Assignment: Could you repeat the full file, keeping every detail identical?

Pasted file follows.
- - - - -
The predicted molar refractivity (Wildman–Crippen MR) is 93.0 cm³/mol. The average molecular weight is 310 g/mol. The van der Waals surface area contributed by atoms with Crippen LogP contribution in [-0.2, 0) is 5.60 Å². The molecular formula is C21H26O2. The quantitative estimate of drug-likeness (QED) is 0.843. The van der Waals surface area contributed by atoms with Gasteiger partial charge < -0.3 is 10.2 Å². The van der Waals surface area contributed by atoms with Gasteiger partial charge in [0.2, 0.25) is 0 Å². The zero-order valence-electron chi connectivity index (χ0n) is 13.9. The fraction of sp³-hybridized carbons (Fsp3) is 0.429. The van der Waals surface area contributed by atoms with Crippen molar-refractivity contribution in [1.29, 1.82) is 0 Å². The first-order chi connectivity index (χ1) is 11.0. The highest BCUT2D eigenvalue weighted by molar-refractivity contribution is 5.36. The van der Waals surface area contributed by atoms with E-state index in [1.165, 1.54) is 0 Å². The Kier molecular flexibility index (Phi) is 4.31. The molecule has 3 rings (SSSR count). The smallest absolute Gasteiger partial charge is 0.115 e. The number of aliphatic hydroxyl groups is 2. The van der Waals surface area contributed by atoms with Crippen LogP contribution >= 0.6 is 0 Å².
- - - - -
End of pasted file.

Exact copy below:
The predicted molar refractivity (Wildman–Crippen MR) is 93.0 cm³/mol. The average molecular weight is 310 g/mol. The van der Waals surface area contributed by atoms with Crippen LogP contribution in [-0.2, 0) is 5.60 Å². The molecular formula is C21H26O2. The quantitative estimate of drug-likeness (QED) is 0.843. The van der Waals surface area contributed by atoms with Gasteiger partial charge < -0.3 is 10.2 Å². The van der Waals surface area contributed by atoms with Gasteiger partial charge in [0.2, 0.25) is 0 Å². The zero-order valence-electron chi connectivity index (χ0n) is 13.9. The fraction of sp³-hybridized carbons (Fsp3) is 0.429. The van der Waals surface area contributed by atoms with Crippen molar-refractivity contribution in [1.29, 1.82) is 0 Å². The first-order chi connectivity index (χ1) is 11.0. The highest BCUT2D eigenvalue weighted by molar-refractivity contribution is 5.36. The van der Waals surface area contributed by atoms with E-state index in [1.165, 1.54) is 0 Å². The Kier molecular flexibility index (Phi) is 4.31. The molecule has 3 rings (SSSR count). The smallest absolute Gasteiger partial charge is 0.115 e. The number of aliphatic hydroxyl groups is 2. The van der Waals surface area contributed by atoms with Crippen LogP contribution >= 0.6 is 0 Å².